History of the Russian Revolution
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--Leon Trotsky, from History of the Russian Revolution
Regarded by many as among the most powerful works of history ever written, this book offers an unparalleled account of one of the most pivotal and hotly debated events in world history. This book reveals, from the perspective of one of its central actors, the Russian Revolution’s profoundly democratic, emancipatory character.
Originally published in three parts, Trotsky’s masterpiece is collected here in a single volume. It serves as the most vital and inspiring record of the Russian Revolution to date.
“[T]he greatest history of an event that I know.”
--C. L. R. James
“In Trotsky all passions were aroused, but his thought remained calm and his vision clear.... His involvement in the struggle, far from blurring his sight, sharpens it.... The History is his crowning work, both in scale and power and as the fullest expression of his ideas on revolution. As an account of a revolution, given by one of its chief actors, it stands unique in world literature.”
The less good-natured among the patriots made references to the sealed train. Stankevich testifies that Lenin’s speech greatly delighted his enemies: “A man who talks that kind of stupidity is not dangerous. It’s a good thing he has come. Now he is in plain sight…. Now he will refute himself.” Nevertheless, with all its boldness of revolutionary grasp, its inflexible determination to break even with his former longtime colleagues and comrades-in-arms, if they proved unable to march with the
they learn to give their desires and demands a formal expression through their own representatives. The more abstract the system of representation, the more it lags behind the rhythm of those events which determine the activity of the masses. A soviet representation, the least abstract of all, has immeasurable advantages in revolutionary conditions: it is sufficient to remember that the democratic Dumas, elected according to their own regulations of April 17, hampered by nothing and by nobody,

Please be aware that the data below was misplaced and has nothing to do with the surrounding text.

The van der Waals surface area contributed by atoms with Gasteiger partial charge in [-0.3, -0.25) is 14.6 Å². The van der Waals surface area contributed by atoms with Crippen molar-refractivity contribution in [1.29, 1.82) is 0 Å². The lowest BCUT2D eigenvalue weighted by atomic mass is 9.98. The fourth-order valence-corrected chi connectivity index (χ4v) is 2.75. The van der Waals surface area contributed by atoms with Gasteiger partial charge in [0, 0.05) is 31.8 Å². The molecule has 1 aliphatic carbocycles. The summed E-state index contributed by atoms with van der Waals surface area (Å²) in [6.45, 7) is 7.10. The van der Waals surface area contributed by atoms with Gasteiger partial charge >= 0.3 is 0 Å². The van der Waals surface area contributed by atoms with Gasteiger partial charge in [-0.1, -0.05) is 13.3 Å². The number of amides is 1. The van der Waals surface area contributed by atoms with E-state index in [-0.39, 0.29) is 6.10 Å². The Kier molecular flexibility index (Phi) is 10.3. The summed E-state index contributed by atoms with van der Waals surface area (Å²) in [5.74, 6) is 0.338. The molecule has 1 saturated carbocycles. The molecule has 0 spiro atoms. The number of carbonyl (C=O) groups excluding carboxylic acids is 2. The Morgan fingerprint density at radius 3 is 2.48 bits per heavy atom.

leather); for others, the conditions are ripe for the formation of regulating state trusts (coal, oil, metals, sugar, paper); and finally, for almost all branches of industry contemporary conditions demand a regulative participation of the state in the distribution of raw materials and finished products, and also in the fixation of prices…. Simultaneously with this it is necessary to place under control…all credit institutions.” On May 16, the Executive Committee with its bewildered political
succeeded in acquiring wealth and losing both his principles and his penetration during the war, has compared the Russian soldiers with the mercenary troopers, robbers, and hold-up men of medieval times. For this it is necessary to shut one’s eyes to the fact that in all their lawlessness the Russian soldiers remained merely the executive organ of the greatest agrarian revolution in history. So long as the movement had not broken completely with legality, the sending of troops into the villages
the soviet…in exchange for which the order of the Military Revolutionary Committee for October 22 was to be annulled.” This referred to the document declaring headquarters an instrument of the counterrevolutionary forces. The very same emissaries whom Polkovnikov had so discourteously sent home two days ago now demanded, and received in their hands for the purpose of their report to Smolny, the rough draft of an agreement signed by headquarters. On Saturday these conditions of semi-honorable